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I am doing a physics project that involve measuring the temperature of the CPU. As some of you may know, I need to know the specific heat capacity of the material that is being measured upon (aluminium, silicon or air, most likely in this case). Therefore I'd appreciate it, if someone could share their knowledge about the CPU temperature probe.

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The answer would depend on what CPU you're talking about. Where and how many sensors are required is up to the manufacturer.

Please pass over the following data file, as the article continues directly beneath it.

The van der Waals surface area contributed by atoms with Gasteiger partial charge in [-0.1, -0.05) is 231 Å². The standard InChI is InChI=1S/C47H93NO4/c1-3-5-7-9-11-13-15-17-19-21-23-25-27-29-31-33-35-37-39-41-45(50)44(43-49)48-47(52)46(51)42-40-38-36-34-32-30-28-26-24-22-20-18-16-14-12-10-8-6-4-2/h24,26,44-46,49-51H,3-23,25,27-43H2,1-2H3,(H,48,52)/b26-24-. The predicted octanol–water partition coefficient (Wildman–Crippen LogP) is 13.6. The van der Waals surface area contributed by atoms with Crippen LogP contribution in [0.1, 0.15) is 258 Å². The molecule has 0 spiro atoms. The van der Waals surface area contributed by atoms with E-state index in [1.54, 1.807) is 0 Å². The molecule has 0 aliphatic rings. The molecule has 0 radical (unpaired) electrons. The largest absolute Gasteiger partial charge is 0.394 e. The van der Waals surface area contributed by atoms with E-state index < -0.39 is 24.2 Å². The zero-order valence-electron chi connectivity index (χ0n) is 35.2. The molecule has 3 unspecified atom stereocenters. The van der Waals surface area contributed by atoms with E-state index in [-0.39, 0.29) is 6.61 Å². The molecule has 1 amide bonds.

With Intel's x86 chips they tend to have one thermal sensor per core and one for the whole package at a minimum. So a quad core has at least five. These are embedded in the wafer itself so you won't be able to practically locate them even after delidding but you can use the SHC value of doped silicon as an approximation of the heat capacity of the unit.

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  • Modern Intel x86 chips have one thermal sensor for each physical core, the GT core (aka Integrated Graphics) (if present), package (Intel said this but I don't know what it exactly is) and cache. – iBug Apr 3 '17 at 1:46
  • The package is everything Intel supply to OEMs. So it includes the heatspreadder and pins on LGA but not on FGA. – Linef4ult Apr 3 '17 at 3:05
  • I've never heard a CPU has a FGA package. Did you mean BGA (welded on board)? – iBug Apr 3 '17 at 4:44
  • Yeah, typo there. Should have been BGA (and PGA). – Linef4ult Apr 4 '17 at 17:05

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